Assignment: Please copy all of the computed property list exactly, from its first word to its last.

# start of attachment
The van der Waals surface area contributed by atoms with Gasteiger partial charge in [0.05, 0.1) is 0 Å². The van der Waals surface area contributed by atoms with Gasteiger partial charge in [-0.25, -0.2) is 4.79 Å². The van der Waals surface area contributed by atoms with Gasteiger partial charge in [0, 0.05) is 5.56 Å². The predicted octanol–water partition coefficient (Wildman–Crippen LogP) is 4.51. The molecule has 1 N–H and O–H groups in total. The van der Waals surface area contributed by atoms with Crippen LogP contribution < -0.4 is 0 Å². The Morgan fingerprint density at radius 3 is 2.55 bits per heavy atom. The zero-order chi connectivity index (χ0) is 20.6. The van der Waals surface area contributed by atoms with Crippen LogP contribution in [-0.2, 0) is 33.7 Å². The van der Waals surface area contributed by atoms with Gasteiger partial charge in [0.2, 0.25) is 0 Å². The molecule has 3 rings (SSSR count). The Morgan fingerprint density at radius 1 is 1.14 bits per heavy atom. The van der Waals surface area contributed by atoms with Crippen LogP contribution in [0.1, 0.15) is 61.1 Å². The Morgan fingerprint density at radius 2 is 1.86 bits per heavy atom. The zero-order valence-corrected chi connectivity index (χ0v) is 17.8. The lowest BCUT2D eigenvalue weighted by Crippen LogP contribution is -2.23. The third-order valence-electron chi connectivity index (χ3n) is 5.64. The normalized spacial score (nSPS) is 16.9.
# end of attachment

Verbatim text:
The van der Waals surface area contributed by atoms with Gasteiger partial charge in [0.05, 0.1) is 0 Å². The van der Waals surface area contributed by atoms with Gasteiger partial charge in [-0.25, -0.2) is 4.79 Å². The van der Waals surface area contributed by atoms with Gasteiger partial charge in [0, 0.05) is 5.56 Å². The predicted octanol–water partition coefficient (Wildman–Crippen LogP) is 4.51. The molecule has 1 N–H and O–H groups in total. The van der Waals surface area contributed by atoms with Crippen LogP contribution < -0.4 is 0 Å². The Morgan fingerprint density at radius 3 is 2.55 bits per heavy atom. The zero-order chi connectivity index (χ0) is 20.6. The van der Waals surface area contributed by atoms with Crippen LogP contribution in [-0.2, 0) is 33.7 Å². The van der Waals surface area contributed by atoms with Gasteiger partial charge in [0.2, 0.25) is 0 Å². The molecule has 3 rings (SSSR count). The Morgan fingerprint density at radius 1 is 1.14 bits per heavy atom. The van der Waals surface area contributed by atoms with Crippen LogP contribution in [0.1, 0.15) is 61.1 Å². The Morgan fingerprint density at radius 2 is 1.86 bits per heavy atom. The zero-order valence-corrected chi connectivity index (χ0v) is 17.8. The lowest BCUT2D eigenvalue weighted by Crippen LogP contribution is -2.23. The third-order valence-electron chi connectivity index (χ3n) is 5.64. The normalized spacial score (nSPS) is 16.9.